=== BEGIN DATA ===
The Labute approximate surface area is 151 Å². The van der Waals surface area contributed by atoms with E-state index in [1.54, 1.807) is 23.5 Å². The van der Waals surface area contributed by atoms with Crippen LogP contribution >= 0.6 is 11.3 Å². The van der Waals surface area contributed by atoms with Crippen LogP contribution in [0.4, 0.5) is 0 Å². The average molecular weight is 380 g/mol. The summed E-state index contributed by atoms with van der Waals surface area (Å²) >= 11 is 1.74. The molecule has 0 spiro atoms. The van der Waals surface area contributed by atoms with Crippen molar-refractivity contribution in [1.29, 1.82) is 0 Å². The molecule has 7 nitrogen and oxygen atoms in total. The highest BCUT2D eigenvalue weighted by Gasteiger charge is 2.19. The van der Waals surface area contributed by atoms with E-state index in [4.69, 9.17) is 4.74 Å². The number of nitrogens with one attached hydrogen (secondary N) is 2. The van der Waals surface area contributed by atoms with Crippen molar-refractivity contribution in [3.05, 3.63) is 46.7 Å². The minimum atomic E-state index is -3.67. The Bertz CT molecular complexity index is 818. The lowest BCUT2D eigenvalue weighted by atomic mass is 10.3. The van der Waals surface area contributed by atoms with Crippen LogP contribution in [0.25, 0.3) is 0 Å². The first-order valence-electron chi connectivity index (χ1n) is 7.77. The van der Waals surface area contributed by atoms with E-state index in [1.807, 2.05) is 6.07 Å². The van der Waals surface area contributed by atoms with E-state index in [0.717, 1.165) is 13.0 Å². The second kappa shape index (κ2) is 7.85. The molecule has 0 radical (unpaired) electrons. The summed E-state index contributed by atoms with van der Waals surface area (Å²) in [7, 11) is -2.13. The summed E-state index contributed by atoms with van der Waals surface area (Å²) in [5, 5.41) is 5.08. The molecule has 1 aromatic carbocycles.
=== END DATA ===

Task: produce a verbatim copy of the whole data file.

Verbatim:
The Labute approximate surface area is 151 Å². The van der Waals surface area contributed by atoms with E-state index in [1.54, 1.807) is 23.5 Å². The van der Waals surface area contributed by atoms with Crippen LogP contribution >= 0.6 is 11.3 Å². The van der Waals surface area contributed by atoms with Crippen LogP contribution in [0.4, 0.5) is 0 Å². The average molecular weight is 380 g/mol. The summed E-state index contributed by atoms with van der Waals surface area (Å²) >= 11 is 1.74. The molecule has 0 spiro atoms. The van der Waals surface area contributed by atoms with Crippen molar-refractivity contribution in [1.29, 1.82) is 0 Å². The molecule has 7 nitrogen and oxygen atoms in total. The highest BCUT2D eigenvalue weighted by Gasteiger charge is 2.19. The van der Waals surface area contributed by atoms with E-state index in [4.69, 9.17) is 4.74 Å². The number of nitrogens with one attached hydrogen (secondary N) is 2. The van der Waals surface area contributed by atoms with Crippen molar-refractivity contribution in [3.05, 3.63) is 46.7 Å². The minimum atomic E-state index is -3.67. The Bertz CT molecular complexity index is 818. The lowest BCUT2D eigenvalue weighted by atomic mass is 10.3. The van der Waals surface area contributed by atoms with Crippen LogP contribution in [0.25, 0.3) is 0 Å². The first-order valence-electron chi connectivity index (χ1n) is 7.77. The van der Waals surface area contributed by atoms with E-state index in [1.807, 2.05) is 6.07 Å². The van der Waals surface area contributed by atoms with E-state index in [0.717, 1.165) is 13.0 Å². The second kappa shape index (κ2) is 7.85. The molecule has 0 radical (unpaired) electrons. The summed E-state index contributed by atoms with van der Waals surface area (Å²) in [7, 11) is -2.13. The summed E-state index contributed by atoms with van der Waals surface area (Å²) in [5, 5.41) is 5.08. The molecule has 1 aromatic carbocycles.